API Scaling Challenges
The only thing worse than having to solve problems of scale is not having to solve problems of scale. You’re doing at least one thing right: you’ve made an API other people want to use. Now, however, you’re likely to face slowdowns during peak traffic, especially for endpoints that require multiple round trips to the database or are computationally expensive.. Horizontal and vertical scaling can be expensive, so what’s the best way to serve API requests under load?
While there are a variety of optimizations we can perform, I would like to assert that one often-neglected strategy is making use of edge caching. By instructing a varnish cache or other CDN to hold onto an API response and purging the cache when the data mutates, you can simultaneously decrease response latency and decrease load on the API server. I highly recommend using a Varnish-based cache. For one reason, Varnish is very fast. Additionally, the VCL language gives engineers the capacity to do lots of routine operations at the cache layer, before any traffic is directed to the API server. You can even do authorization and feature flagging at the edge.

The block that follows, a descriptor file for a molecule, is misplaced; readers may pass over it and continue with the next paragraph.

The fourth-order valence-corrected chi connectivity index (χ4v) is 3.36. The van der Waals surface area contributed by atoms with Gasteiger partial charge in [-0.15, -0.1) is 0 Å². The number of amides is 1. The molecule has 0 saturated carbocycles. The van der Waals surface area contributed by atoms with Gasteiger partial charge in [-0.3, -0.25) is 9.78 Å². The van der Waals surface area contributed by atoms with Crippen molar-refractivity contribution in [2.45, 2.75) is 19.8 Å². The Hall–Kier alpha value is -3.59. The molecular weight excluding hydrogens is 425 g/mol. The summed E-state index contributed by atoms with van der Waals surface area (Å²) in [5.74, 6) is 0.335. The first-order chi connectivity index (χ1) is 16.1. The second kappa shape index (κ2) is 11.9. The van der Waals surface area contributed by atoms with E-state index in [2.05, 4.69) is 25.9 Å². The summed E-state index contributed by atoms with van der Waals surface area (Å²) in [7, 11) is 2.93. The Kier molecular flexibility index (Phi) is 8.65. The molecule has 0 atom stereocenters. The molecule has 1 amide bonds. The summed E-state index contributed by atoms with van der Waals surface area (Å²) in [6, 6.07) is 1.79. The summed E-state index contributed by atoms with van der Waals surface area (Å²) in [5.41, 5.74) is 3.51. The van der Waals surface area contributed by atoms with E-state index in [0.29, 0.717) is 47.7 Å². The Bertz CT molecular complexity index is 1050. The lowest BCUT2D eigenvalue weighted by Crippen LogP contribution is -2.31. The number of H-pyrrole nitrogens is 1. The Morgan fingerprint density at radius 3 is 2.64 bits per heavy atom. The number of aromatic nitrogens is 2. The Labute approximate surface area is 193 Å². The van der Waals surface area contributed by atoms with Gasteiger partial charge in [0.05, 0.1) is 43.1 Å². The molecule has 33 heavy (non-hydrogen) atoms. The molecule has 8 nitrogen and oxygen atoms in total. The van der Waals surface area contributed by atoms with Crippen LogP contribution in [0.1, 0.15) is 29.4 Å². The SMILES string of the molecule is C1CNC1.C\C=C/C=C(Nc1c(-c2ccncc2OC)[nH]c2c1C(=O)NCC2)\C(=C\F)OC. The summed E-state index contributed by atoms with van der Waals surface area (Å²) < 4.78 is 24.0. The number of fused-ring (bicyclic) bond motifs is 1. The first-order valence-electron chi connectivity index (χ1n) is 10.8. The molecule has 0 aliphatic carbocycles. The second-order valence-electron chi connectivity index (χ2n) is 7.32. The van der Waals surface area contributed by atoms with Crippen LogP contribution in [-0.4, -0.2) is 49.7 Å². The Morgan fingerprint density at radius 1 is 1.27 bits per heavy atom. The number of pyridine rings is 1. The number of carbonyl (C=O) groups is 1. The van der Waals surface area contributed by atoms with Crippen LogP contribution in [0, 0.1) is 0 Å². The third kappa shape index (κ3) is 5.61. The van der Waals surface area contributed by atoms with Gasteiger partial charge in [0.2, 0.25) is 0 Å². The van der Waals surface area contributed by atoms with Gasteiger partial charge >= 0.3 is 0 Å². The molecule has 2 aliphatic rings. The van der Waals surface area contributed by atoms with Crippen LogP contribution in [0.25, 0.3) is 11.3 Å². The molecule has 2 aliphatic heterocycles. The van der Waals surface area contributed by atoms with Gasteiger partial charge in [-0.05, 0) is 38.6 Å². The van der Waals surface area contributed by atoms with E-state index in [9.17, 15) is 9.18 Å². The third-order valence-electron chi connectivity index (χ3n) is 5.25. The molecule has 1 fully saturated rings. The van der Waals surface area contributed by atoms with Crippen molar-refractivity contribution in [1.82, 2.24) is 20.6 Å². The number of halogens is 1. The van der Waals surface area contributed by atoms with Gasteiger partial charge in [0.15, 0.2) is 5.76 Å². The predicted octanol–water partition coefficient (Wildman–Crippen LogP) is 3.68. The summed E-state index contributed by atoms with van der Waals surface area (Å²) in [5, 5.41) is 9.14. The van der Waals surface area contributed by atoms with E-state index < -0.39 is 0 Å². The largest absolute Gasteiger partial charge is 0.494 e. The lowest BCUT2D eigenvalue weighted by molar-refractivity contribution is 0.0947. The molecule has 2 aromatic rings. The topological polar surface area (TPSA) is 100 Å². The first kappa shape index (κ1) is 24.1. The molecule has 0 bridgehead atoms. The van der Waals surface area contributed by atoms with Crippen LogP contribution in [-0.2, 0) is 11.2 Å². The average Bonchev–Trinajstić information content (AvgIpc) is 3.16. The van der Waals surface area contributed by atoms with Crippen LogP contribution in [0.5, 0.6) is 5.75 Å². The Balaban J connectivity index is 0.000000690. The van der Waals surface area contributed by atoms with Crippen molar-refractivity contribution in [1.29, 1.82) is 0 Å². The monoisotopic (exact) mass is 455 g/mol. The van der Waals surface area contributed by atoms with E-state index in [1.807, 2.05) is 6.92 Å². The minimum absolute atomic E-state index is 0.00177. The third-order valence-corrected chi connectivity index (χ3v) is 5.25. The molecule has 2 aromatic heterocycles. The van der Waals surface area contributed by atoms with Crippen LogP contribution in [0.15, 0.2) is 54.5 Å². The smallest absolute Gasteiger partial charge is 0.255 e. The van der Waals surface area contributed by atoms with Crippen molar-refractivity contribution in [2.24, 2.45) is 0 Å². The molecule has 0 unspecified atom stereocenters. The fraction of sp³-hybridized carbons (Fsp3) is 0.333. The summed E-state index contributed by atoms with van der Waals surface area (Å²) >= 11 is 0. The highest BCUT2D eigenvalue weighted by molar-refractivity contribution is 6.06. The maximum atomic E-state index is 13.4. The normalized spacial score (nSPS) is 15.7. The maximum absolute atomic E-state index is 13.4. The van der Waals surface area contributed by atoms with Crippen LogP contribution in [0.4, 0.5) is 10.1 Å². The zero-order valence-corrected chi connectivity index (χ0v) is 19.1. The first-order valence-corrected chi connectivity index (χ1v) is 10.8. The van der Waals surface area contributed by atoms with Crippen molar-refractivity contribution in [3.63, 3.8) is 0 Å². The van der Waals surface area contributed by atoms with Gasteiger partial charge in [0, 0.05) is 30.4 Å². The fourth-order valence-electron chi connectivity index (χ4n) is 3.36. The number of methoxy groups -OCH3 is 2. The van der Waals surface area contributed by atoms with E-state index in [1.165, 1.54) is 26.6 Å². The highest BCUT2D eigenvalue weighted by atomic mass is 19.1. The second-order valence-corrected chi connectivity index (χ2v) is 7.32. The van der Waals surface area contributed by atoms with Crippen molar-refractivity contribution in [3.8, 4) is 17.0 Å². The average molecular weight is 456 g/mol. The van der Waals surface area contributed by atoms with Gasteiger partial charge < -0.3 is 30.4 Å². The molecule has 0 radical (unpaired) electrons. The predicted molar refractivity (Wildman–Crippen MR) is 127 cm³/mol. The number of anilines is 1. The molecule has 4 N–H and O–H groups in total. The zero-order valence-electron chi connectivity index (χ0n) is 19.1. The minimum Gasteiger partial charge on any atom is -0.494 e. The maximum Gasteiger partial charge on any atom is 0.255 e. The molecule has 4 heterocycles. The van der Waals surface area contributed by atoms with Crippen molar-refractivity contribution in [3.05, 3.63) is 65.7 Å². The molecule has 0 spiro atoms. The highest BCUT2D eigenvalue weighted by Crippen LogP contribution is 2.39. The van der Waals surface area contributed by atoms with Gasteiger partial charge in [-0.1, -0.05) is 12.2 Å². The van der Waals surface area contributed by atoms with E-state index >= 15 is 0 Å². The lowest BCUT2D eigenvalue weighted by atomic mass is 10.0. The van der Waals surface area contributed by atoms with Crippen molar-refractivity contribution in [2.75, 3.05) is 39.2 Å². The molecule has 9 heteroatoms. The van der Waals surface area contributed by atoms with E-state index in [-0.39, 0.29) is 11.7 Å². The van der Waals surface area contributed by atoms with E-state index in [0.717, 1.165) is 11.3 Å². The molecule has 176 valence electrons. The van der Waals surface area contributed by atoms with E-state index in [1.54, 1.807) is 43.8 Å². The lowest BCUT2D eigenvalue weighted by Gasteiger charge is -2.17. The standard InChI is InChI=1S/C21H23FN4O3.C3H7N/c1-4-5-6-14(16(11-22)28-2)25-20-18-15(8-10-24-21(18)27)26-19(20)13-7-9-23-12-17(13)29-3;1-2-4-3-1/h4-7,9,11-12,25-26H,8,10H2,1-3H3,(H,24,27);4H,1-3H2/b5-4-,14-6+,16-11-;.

Don’t forget client-side caching! For people living in remote geographical areas far from a CDN Point of Presence (PoP) , client side caching can significantly improve perceived latency and performance. The two most common approaches here are the use of either the ETag or Last-Modified header. Both will allow browsers and other clients to perform an OPTIONS request to see if the response has been modified since it was last fetched.
How We Did It
For more technical information on how we’ve done that at my current company, check out this blog post. For the TL;DR, we used a set of headers to define a cache TTL for several of our most-accessed endpoints. This has allowed us to reduce load significantly while serving requests much more quickly: the average time to first byte on a cache hit is less than 10 milliseconds. Our client side caching strategy has improved performance for users in remote locations as well.
API caching is a powerful strategy to alleviate a lot of the performance problems associated with scaling a service. While it won’t act as a silver bullet, caching can significantly reduce load on GET requests to your service while serving responses much faster than even the most optimized web server could.